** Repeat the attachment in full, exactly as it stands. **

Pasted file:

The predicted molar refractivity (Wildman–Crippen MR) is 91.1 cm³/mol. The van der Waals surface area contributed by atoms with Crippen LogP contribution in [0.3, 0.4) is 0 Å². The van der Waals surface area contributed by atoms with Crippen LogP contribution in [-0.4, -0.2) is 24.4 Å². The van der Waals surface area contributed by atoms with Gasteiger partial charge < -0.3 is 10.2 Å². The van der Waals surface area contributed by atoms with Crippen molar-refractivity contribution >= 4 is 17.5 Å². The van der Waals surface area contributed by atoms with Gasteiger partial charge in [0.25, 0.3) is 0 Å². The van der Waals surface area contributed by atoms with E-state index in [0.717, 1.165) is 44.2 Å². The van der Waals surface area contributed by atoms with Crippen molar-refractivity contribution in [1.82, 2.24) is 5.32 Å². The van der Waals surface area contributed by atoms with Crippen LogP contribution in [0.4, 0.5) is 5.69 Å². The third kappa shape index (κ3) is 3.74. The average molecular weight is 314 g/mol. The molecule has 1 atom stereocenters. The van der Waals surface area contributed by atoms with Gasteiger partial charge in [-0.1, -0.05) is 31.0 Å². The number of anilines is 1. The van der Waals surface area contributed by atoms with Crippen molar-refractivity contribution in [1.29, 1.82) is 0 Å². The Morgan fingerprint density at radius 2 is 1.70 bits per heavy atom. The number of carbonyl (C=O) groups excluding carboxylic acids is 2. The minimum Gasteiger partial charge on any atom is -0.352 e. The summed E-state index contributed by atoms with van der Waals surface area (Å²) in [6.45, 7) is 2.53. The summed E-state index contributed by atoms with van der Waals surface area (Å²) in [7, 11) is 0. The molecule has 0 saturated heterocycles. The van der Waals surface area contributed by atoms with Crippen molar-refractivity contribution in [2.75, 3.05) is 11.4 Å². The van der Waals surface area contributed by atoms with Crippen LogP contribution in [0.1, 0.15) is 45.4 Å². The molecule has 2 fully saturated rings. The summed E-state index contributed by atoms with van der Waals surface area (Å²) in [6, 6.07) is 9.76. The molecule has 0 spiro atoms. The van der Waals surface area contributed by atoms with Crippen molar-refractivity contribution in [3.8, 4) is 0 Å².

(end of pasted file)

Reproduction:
The predicted molar refractivity (Wildman–Crippen MR) is 91.1 cm³/mol. The van der Waals surface area contributed by atoms with Crippen LogP contribution in [0.3, 0.4) is 0 Å². The van der Waals surface area contributed by atoms with Crippen LogP contribution in [-0.4, -0.2) is 24.4 Å². The van der Waals surface area contributed by atoms with Gasteiger partial charge < -0.3 is 10.2 Å². The van der Waals surface area contributed by atoms with Crippen molar-refractivity contribution >= 4 is 17.5 Å². The van der Waals surface area contributed by atoms with Gasteiger partial charge in [0.25, 0.3) is 0 Å². The van der Waals surface area contributed by atoms with E-state index in [0.717, 1.165) is 44.2 Å². The van der Waals surface area contributed by atoms with Crippen molar-refractivity contribution in [1.82, 2.24) is 5.32 Å². The van der Waals surface area contributed by atoms with Crippen LogP contribution in [0.4, 0.5) is 5.69 Å². The third kappa shape index (κ3) is 3.74. The average molecular weight is 314 g/mol. The molecule has 1 atom stereocenters. The van der Waals surface area contributed by atoms with Gasteiger partial charge in [-0.1, -0.05) is 31.0 Å². The number of anilines is 1. The van der Waals surface area contributed by atoms with Crippen molar-refractivity contribution in [1.29, 1.82) is 0 Å². The Morgan fingerprint density at radius 2 is 1.70 bits per heavy atom. The number of carbonyl (C=O) groups excluding carboxylic acids is 2. The minimum Gasteiger partial charge on any atom is -0.352 e. The summed E-state index contributed by atoms with van der Waals surface area (Å²) in [6.45, 7) is 2.53. The summed E-state index contributed by atoms with van der Waals surface area (Å²) in [7, 11) is 0. The molecule has 0 saturated heterocycles. The van der Waals surface area contributed by atoms with Crippen molar-refractivity contribution in [2.75, 3.05) is 11.4 Å². The van der Waals surface area contributed by atoms with Crippen LogP contribution in [0.1, 0.15) is 45.4 Å². The molecule has 2 fully saturated rings. The summed E-state index contributed by atoms with van der Waals surface area (Å²) in [6, 6.07) is 9.76. The molecule has 0 spiro atoms. The van der Waals surface area contributed by atoms with Crippen molar-refractivity contribution in [3.8, 4) is 0 Å².